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Thursday, November 11, 2010

20% vs 33% for “Others”: Why are Gartner and IDC so far apart on mobile phone market estimates

20% vs 33% for “Others”: Why are Gartner and IDC so far apart on mobile phone market estimates: "

The latest mobile phone estimates from Gartner made a startling claim that “Others” vendors increased share from 16% a year ago to 33%. Doubling share in a year is possible if you’re at 1% share but to double from a base of 16% is sounding improbable. They allege that the “Others” now sell more phones than Nokia. And Others don’t even include ZTE and Huawei, the prototypical low end challengers.

They emphasize this point in their discussion and state that the incumbent vendors are being pressured by these low end entrants. They go on to explain that the same set of vendors will probably use Android to enter the smartphone space.

To illustrate, the growth of individual companies is shown here (all phones).

Also puzzling is that ZTE and Huawei did not share in this boom. They barely beat market growth and were growing at half of “Others”. Until recently ZTE and Huawei were themselves Others, so the new vendors are truly unbranded “white box” vendors.

To put it in perspective, their year-on-year growth is astronomical: 176%, selling 87 million more phones this third quarter than last year’s. This is equivalent to saying that a new company was born in the last year and has already become the second largest in the world. The growth in volumes is higher than the total units Samsung sold!

Mind the gap

Extraordinary claims require extraordinary evidence. Can we check what other analysts estimated and do some form of validation of the claims?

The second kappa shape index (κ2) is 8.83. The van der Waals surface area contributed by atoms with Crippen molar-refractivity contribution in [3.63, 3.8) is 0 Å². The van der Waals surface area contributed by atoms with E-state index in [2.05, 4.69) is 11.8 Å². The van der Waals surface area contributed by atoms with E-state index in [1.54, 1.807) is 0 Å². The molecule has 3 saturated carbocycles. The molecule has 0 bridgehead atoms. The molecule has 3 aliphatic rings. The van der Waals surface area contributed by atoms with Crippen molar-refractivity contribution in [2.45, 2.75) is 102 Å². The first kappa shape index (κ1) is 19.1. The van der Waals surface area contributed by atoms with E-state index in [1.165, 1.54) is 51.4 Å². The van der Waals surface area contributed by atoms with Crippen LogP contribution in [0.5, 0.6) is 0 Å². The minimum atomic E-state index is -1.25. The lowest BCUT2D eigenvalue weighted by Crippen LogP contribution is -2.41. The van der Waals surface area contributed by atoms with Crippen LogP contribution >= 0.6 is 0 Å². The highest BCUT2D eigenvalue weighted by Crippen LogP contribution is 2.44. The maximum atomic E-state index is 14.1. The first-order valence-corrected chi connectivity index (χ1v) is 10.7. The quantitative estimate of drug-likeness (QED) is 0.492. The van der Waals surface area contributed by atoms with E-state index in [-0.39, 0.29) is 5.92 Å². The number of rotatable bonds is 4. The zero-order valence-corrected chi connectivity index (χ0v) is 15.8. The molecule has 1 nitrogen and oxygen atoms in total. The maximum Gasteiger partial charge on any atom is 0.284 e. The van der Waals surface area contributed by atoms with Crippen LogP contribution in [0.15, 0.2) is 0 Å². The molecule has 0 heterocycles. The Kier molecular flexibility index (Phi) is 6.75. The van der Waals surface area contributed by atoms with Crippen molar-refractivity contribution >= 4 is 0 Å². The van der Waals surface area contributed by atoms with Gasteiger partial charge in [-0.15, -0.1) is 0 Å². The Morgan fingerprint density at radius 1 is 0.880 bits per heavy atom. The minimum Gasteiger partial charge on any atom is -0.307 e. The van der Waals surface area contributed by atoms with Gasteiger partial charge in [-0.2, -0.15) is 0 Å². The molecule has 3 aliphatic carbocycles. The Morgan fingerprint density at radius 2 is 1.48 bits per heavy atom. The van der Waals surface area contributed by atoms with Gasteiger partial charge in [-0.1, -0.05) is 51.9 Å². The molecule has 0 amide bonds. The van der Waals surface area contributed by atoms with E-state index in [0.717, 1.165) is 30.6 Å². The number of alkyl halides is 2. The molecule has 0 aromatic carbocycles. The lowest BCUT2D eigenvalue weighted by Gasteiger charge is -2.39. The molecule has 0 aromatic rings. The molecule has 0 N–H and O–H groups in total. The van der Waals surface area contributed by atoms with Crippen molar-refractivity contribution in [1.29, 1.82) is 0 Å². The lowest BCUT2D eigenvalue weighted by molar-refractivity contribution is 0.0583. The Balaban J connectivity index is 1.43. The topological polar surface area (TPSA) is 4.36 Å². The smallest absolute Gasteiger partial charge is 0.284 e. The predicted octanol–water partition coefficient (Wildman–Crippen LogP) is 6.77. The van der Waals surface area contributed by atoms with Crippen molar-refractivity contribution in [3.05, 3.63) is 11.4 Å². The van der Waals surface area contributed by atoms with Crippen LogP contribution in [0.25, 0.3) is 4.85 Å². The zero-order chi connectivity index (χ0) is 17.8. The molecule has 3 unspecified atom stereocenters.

Yes we can.

IDC reports the same data and they only reported 340.5 million phones sold (vs. Gartner’s 417 million). Excluding ZTE and Huawei the total share for “Others” in IDC would be about 20%.

20% share vs. 33% share is a big gap.

IDC and Gartner both agree on smartphones, so the difference is even more glaring when you consider the “non-smart” comparisons:

Non-smart phones:

Total Market: millions of units sold____3Q2009______3Q2010

For added emphasis, I added a comparison of last year’s quarter. Last year the Gartner total estimate was about 10% higher than IDC. This year they are 30% higher.

How could the difference in the total phones sold be so big: 77 million phones?

If Gartner is right, how could IDC miss 77 million phones. If IDC is right how did Gartner conjure up 77 million phones in one quarter? That number is nearly as big as all the smartphones sold (81 million). This is not within any margin of error for whatever sampling method they use.

Perhaps they need to clarify this because until they do, neither is credible.

Note: My own models are built from individual company public reports. The only data I depend on from IDC and/or Gartner is this total market size which allows me to back out what the “Others” are doing. If the total market estimates disagree so much, I’ll be forced to throw out the “Others” all together.


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